For many, Bitcoin as an anonymous currency is a necessity for the future of free speech. For millions, dare I say billions, Bitcoin is a complete unknown and not something that they need concern themselves with any time soon. Additionally, there remain billions of people without computers. Billions without money. An online currency, anonymous currency will, I fear, forever be an unknown and a mystery for a large portion of the world’s population.
Today, however, may have marked the day when Bitcoin is known to millions more people with the ruling of United States District Judge Amos L. Mazzant in Texas today. Judge Mazzant, through his ruling, determined that the Securities and Exchange Commission could proceed with a lawsuit against a Texas man accused of operating a Ponzi scheme based on the popular virtual currency known as Bitcoin.
The Commission brought civil charges against Trendon Shavers in late July, accusing the Texas man of raising nearly $5 million worth of Bitcoins from investors in his digital hedge fund. At today’s present exchange rate, that would amount to over $70 million. Mr. Shavers, prior to today’s ruling at argued that he should not be charged by the SEC, because, well quite simply, Bitcoin is not a currency. Consequently, Mr. Shavers argued that it was outside of the SEC’s jurisdiction as Bitcoin investments did not constitute “securities” under federal securities laws.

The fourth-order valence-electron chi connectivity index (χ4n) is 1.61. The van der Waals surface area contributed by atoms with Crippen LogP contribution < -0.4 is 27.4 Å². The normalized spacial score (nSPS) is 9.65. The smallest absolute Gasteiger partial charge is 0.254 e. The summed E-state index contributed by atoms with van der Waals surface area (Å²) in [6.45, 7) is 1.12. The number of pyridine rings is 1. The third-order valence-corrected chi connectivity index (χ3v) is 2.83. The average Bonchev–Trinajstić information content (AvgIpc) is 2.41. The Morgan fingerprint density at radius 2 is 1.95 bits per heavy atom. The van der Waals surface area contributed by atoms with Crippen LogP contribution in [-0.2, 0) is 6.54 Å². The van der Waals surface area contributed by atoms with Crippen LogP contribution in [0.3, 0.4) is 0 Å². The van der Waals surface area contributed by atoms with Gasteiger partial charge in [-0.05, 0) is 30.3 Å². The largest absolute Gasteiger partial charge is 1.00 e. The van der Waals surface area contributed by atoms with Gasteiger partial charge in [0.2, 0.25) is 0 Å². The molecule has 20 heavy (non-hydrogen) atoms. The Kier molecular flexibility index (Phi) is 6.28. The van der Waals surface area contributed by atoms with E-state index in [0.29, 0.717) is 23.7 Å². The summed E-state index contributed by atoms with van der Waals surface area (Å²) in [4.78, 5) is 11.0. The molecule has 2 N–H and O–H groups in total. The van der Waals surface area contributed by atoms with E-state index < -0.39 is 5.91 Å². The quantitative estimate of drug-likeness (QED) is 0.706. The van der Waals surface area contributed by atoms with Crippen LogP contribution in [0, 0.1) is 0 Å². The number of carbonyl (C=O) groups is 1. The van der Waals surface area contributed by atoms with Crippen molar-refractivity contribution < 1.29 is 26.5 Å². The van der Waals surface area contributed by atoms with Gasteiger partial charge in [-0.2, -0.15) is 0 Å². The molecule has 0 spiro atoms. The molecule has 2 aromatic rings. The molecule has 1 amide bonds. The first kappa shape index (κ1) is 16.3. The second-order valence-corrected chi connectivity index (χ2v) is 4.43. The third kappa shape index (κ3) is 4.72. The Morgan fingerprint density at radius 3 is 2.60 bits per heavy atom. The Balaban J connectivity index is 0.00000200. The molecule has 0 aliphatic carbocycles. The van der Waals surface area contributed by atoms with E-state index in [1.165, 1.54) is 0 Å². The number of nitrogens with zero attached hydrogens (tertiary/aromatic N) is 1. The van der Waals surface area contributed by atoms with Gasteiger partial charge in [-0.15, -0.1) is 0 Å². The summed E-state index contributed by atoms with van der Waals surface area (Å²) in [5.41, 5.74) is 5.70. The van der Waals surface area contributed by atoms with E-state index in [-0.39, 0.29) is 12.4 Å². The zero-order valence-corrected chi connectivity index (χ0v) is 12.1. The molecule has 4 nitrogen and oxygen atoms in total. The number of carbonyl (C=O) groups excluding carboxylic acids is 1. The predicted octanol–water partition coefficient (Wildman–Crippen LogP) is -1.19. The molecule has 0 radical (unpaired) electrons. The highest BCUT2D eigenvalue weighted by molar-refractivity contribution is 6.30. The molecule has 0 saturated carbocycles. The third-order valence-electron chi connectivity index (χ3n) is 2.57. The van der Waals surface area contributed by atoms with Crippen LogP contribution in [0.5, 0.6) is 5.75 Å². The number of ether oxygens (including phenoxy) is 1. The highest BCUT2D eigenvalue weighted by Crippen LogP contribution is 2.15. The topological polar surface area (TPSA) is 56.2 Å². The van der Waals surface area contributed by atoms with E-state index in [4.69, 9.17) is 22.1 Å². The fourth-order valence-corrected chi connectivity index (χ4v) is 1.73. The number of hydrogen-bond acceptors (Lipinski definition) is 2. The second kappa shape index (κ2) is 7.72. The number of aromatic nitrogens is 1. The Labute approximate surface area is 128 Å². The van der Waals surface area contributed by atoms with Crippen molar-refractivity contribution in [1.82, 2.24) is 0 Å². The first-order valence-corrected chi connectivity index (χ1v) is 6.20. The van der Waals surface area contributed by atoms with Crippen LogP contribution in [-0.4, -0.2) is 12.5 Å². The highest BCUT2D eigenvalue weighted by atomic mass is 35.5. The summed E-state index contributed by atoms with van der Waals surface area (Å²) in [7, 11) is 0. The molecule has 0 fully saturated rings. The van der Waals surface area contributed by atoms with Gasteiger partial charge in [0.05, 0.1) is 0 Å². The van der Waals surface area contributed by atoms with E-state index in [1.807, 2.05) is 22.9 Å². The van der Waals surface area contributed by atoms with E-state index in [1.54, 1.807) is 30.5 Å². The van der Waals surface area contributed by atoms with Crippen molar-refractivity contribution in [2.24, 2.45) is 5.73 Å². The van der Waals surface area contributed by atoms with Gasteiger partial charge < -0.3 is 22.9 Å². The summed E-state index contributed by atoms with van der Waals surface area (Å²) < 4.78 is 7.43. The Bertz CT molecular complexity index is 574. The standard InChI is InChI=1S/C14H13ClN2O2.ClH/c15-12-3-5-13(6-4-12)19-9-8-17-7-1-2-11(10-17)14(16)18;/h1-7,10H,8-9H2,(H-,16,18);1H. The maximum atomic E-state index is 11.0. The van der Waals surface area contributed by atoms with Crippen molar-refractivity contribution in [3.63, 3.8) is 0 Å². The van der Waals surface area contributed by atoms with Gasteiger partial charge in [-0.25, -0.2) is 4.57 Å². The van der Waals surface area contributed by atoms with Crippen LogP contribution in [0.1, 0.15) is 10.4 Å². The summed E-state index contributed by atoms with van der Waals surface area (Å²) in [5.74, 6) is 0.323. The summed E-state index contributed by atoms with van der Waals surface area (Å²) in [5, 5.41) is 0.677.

If the ruling is upheld, the SEC will in fact have jurisdiction. With the advent of Bitcoin and other non-traditional investment vehicles, fraud has popped up almost immediately and should be expected. I mean how many people fell for the “Nigerian Prince” once the internet met Western Union or the eased practice of wire transfers?
On a personal note, I can’t help but wonder how this will impact my long-standing real estate company that has been offering lots in the more pleasant levels of hell to those who have no question that that is indeed where they are headed when their lives are finished here. My virtual real estate company has been offering affordable options on cul-de-sacs and more temperate levels of hell, with less burning flesh smell, for years. Now I have to worry about the SEC?
I don’t have the space for a full explanation of the crimes Mr. Shavers has been accused of, but strongly suggest that you read this piece by Jordan Maglich of Forbes magazine. Mr. Maglich is an expert on white collar crime and specifically Ponzi schemes.